"Also,—if any person, workman, serving-man, journeyman, or apprentice, of the said trade, shall be found to be refractory, or rebellious, against the said Wardens, for the time being, as to their rule and governance touching the trade, or will not come on their summons, made by themselves or by the bedel of the same trade, duly to ensure the good governance and rule thereof, let him incur the pain from of old for such rebellious persons in other trades ordained, and entered of record."
(fn. 5) Which petition having been read before the Mayor and Aldermen, and by them more fully understood, because that it appeared to them that all the Articles therein contained were consonant with reason, and redounding to the public honour, and to the advantage of the common weal, they did ordain, determine, and pronounce, that the Articles aforesaid should here among other matters be entered of record, in manner and form as requested, for the future strictly to be observed.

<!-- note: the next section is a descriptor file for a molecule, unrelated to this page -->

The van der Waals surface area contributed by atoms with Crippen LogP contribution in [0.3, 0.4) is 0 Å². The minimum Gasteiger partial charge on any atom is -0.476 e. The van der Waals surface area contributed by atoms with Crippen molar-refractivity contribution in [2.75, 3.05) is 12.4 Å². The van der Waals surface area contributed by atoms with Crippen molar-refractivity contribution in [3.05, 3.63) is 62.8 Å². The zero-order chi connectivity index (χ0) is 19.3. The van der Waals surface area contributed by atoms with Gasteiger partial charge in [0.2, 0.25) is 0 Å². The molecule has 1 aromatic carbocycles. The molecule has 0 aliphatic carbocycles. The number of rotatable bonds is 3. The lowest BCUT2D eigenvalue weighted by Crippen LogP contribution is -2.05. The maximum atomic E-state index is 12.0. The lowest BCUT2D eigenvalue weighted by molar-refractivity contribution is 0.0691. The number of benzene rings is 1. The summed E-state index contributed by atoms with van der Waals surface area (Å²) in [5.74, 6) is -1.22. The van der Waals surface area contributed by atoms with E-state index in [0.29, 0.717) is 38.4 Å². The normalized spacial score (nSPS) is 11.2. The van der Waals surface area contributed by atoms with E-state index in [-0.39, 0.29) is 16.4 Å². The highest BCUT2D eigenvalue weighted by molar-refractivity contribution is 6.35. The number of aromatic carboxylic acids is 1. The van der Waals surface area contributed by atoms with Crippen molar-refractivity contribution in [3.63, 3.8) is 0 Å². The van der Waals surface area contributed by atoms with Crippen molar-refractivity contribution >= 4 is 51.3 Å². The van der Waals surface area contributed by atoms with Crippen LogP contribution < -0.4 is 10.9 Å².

Proclamation enjoining attendance upon the King, at Lambhithe.
4 Henry V. A.D. 1416. Letter-Book I. fol. clxxviii. (Norman French.)
"Let proclamation be made, that every lord, knight, esquire, and gentleman, be ready in attendance upon our most dread and most sovereign Lord the King, at Lambhithe, (fn. 6) in his best array, on horseback, on the morrow, between 8 and 9 in the morning, to do and fulfil his honourable will and command; as they would avoid his (fn. 7) most gracious indignation." (fn. 8)
Proclamation enjoining attendance upon the King.
4 Henry V. A.D. 1416. Letter-Book I. fol. clxxviii. (Norman French.)
Proclamation as to not departing from attendance upon the King.—
"Let proclamation be made, that no person, lord, knight, esquire, or any other, of whatsoever estate or degree he be, shall depart from attendance upon, and service of, our most dread Lord the King, between now and the end of the solemn Feast of St. George (fn. 9) [23 April]; nor yet at any time after that, without especial leave or permission of our most gracious and most sovereign Lord aforesaid; as they wish to avoid his most gracious indignation."
Proclamation for ensuring a supply of stores and merchandize at Harfleur.
4 Henry V. A.D. 1416. Letter-Book I. fol. clxxviii. (Old English.)
A Crye made for comune passage toward Hareflieu.—